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There are a great number of factors which need to be taken into consideration whilst preparing for my presentation. For instance, it is important to ensure that no communication barriers occur, whether they be mechanical, psychological, organisational or semantic. It is important to consider the needs of my audience, i. e. their age, level of understanding and, to a certain extent, their attention span. As they will be fellow students of communication studies, I will be able to adopt an informative register, touching on potentially confusing terminology, such as paralanguage and verbal and non-verbal communication.
I aim to hold and maintain everyone’s attention by making lots of eye contact, using lively and animated body language, proposing thought-provoking questions to the audience, as well as including a short video clip. I will use varied paralanguage and facial expressions to match the auditory content of my presentation, in an attempt to engage the audience on every level. I am fully aware of the concept ‘non-verbal leakages’. This is often associated with body language, though it is not only to do with physical appearance.
Issues involved often include: proximity, posture, paralanguage, eye contact, gestures and dress code. I will try to minimise any ‘leakages’ which might occur, revealing my nervous disposition. Instead, I aim to use more ‘positive’/open body movements, suggesting confidence, authority and control. I would like to impose a positive, professional feel about my presentation. This will be enhanced by a formal dress code, enabling me to further step into the role of a teacher or other confident spokesperson.
This links in with the ideas proposed by Erving Goffman; that humans are capable of ‘impression management’ (Gauntlett 2002:104). That is, adjusting their facial expressions, body language, posture and/or clothing to suit a particular situation. ‘He suggests that we are all social actors’i?? , and that we adopt certain social identities, in order to play various roles successfully. I have decided to create a slideshow using Microsoft PowerPoint as part of the main framework for my presentation.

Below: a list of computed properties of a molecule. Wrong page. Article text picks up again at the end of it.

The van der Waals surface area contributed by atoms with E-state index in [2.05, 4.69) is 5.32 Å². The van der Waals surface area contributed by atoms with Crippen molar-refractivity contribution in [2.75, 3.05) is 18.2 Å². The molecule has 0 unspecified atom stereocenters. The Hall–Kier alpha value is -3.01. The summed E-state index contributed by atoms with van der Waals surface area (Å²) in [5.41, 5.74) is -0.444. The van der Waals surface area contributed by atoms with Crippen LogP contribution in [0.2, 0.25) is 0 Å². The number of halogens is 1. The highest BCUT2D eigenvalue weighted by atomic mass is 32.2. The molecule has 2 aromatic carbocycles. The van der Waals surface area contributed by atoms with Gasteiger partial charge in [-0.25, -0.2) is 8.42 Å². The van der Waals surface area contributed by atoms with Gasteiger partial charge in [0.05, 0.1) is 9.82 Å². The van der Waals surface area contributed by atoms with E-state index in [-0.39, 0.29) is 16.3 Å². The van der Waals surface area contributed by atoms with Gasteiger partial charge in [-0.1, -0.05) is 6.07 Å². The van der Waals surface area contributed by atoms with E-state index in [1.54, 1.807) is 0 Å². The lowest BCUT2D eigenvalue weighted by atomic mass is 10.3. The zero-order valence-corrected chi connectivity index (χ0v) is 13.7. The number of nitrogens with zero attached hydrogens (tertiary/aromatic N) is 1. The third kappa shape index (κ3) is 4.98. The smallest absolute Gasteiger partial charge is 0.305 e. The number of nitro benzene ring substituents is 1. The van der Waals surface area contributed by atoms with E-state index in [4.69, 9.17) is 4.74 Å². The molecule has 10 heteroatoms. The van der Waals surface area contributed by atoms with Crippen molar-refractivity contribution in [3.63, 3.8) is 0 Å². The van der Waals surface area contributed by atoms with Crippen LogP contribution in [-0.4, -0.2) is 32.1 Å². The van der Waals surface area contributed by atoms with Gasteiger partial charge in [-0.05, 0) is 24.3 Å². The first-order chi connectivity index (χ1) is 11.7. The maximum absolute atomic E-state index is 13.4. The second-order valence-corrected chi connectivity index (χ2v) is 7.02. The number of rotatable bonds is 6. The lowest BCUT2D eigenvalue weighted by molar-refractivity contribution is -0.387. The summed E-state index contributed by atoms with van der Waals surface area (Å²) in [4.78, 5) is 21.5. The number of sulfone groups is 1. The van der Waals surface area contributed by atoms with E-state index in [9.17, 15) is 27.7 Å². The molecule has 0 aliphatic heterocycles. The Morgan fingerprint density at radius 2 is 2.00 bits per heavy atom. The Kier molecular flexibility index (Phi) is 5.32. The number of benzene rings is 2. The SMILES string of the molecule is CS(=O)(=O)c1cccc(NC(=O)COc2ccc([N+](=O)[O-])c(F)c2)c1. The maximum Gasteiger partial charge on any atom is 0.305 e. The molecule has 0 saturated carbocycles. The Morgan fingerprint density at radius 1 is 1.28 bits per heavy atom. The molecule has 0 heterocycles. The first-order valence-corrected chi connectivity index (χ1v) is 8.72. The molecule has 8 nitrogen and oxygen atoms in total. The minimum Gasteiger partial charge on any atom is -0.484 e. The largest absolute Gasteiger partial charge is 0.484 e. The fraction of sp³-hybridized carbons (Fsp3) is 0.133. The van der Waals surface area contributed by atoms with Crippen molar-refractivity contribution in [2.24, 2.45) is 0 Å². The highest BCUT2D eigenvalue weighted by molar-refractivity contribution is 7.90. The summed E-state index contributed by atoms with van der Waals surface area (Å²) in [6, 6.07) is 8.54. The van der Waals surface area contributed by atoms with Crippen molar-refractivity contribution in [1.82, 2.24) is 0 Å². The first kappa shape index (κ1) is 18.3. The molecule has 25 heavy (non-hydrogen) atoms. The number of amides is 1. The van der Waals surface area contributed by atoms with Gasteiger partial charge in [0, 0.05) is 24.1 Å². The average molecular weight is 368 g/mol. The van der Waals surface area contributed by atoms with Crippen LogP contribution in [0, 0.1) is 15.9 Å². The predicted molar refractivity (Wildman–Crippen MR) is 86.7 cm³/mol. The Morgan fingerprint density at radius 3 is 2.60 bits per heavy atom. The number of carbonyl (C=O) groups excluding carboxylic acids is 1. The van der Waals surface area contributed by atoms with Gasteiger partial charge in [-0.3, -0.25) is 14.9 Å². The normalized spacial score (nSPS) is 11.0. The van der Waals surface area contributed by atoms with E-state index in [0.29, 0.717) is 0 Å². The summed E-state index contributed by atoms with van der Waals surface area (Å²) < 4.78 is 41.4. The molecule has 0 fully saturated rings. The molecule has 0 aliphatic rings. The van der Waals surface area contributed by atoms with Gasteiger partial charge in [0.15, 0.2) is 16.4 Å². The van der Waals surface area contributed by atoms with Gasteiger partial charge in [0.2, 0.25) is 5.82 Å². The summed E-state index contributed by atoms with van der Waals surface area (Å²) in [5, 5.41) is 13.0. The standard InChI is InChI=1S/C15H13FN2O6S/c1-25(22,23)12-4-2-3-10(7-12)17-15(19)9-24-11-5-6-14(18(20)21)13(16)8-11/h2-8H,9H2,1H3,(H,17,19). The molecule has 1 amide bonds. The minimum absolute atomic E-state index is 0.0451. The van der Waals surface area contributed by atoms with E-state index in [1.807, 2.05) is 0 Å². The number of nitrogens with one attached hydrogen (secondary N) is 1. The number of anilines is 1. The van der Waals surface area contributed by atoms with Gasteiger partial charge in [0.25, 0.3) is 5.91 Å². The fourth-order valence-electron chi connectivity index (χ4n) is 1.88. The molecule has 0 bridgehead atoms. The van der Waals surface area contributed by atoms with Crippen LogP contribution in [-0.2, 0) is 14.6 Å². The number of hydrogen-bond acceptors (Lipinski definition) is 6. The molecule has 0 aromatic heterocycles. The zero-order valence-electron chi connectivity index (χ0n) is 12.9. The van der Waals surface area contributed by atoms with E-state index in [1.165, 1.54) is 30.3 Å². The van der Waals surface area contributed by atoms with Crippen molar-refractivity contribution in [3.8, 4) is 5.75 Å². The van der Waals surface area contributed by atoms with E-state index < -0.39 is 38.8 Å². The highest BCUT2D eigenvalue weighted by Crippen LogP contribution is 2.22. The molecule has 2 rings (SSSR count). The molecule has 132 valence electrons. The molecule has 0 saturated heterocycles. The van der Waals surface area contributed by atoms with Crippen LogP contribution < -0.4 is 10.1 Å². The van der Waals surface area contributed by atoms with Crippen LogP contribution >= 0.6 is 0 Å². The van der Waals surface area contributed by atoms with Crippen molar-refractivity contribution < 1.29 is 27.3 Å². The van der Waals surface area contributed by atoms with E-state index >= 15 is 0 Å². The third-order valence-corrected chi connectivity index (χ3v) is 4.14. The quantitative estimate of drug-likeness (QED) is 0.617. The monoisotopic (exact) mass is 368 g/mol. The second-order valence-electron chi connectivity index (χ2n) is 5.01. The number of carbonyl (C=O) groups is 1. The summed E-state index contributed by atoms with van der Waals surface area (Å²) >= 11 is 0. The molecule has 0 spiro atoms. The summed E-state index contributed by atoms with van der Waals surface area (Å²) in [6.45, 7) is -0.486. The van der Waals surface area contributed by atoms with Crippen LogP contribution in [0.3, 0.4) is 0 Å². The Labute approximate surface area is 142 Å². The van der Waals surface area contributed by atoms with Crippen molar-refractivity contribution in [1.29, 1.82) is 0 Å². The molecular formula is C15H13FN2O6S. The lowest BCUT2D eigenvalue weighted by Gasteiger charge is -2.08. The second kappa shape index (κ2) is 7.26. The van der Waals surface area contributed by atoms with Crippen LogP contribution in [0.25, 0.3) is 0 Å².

This means I can use interactive media in an attempt to ‘liven up’ my presentation, as well as providing a visual stimulus for the audience. My slideshow will consist of brief bullet points, containing ideas of what I wish to talk about. In effect, these will serve as cue cards so I know exactly what I am talking about and in the correct order. Additionally, my slideshow will contain several images and animations, as well as a video clip, in an attempt to maintain the attention of the audience.
I will design a seating plan, taking into consideration the physical restraints of the room, the number of people that I will be presenting to, the possible motion paths that I might take and the position of the slideshow presentation, as well as many other important factors. I will consider proxemics in order to calculate the distance needed between myself and members of the audience, and the amount of ‘territory’ which accompanies this. There will be a clock positioned at the back of the classroom, enabling me to keep track of time throughout the duration of my presentation, so as not to overrun.
This will also ensure that a lengthy question-and-answer session will take place, in which I hope full participation from all audience members will occur. After considering these different aspects of the effectiveness of communication, I feel confident that I will be able to give an informative and enthusiastic presentation. I hope to engage all audience members through various channels of communication, stimulating both their visual and auditory senses. If I remember to act appropriately, and limit the amount of non-verbal leakages that might occur, I feel that I will be able to give an effective, successful presentation.